6. The third principle is the principle of non-discrimination. This principle applies not only to the recognition and effective protection of the rights of persons belonging to national minorities, as enshrined in the framework Convention, as well as to the specific rights enshrined in the European Charter for regional or minority languages, but also to the “enjoyment of any right established by law “in accordance with article 1 of Protocol No. 12 to the European Convention on human rights (ETS No. 177).
7. For Assembly these three principles are important elements of the broader concept of paramount importance, which in fact underlies the whole of the framework Convention: the concept of “living together”.
8. Based on the above principles and the comprehensive concept of “living together”, the new legislation, it seems, does not provide a proper balance between the official language and languages of national minorities.
9. In particular, the new legislation entails a significant reduction in rights previously recognized “national minorities” in relation to their own language education. Those national minorities, who previously had the right to have a monolingual school, and a full curriculum in their native language, now find themselves in a situation when education in their native languages may be provided (along with the education in the Ukrainian language) only to the end of primary education. The Assembly is not conducive to “living together”.
10. In planning reforms it is necessary to provide the flexibility to avoid making hasty changes to the detriment of the quality of education provided to students belonging to national minorities.
11. In this respect, the three-year transition period may be too short. The Assembly therefore urges the Ukrainian authorities to show flexibility in relation to the duration of the process and to take measures appropriate to the specific conditions of the communities concerned and the situation in different areas.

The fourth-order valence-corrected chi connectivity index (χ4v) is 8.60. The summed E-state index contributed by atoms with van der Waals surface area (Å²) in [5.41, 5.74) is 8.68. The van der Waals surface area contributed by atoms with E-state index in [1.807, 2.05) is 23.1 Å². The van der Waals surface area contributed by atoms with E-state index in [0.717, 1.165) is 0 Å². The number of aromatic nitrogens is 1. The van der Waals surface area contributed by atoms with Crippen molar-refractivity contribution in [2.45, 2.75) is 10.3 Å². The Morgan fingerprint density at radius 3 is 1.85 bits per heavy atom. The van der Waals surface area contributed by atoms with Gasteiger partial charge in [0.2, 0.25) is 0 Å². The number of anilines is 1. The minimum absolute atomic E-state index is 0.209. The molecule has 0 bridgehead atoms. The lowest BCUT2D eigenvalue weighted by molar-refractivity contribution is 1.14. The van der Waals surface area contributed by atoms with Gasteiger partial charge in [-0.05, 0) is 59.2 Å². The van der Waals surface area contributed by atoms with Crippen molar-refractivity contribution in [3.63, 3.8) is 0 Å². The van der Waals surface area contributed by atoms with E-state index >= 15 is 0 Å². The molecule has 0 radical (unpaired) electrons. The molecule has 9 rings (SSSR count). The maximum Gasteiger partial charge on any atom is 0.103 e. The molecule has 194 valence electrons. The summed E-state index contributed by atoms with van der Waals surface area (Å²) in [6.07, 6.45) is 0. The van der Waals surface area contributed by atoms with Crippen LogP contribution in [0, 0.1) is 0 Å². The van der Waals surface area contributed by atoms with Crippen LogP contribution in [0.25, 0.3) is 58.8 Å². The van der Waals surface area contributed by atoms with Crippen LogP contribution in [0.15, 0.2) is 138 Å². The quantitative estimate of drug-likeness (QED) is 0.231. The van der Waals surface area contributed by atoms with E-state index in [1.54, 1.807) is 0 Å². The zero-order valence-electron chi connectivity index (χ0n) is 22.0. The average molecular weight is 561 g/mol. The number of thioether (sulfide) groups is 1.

12. The Assembly is aware that the Ukrainian minorities in neighbouring countries are not entitled to monolingual education in their native languages and do not benefit from agreements designed to promote bilingual education. Therefore, the Assembly recommends that the authorities of neighboring countries that legitimately call for the protection of its minorities, be ready to offer the Ukrainian communities in the respective countries, similar agreements with those that are claimed in respect of its minorities.
13. The Assembly encourages Ukraine to examine best practices in member States of the Council of Europe in the field of teaching official languages with the use of special teaching methods designed for schools using regional languages or minority languages, as the language of education.
14. The Assembly decides to monitor the developments in Ukraine in relation to the protection and promotion of regional or minority languages.
15. The Assembly urges the Ukrainian authorities to fully implement the forthcoming recommendations and conclusions of the Venice Commission and amend accordingly the new Law on education.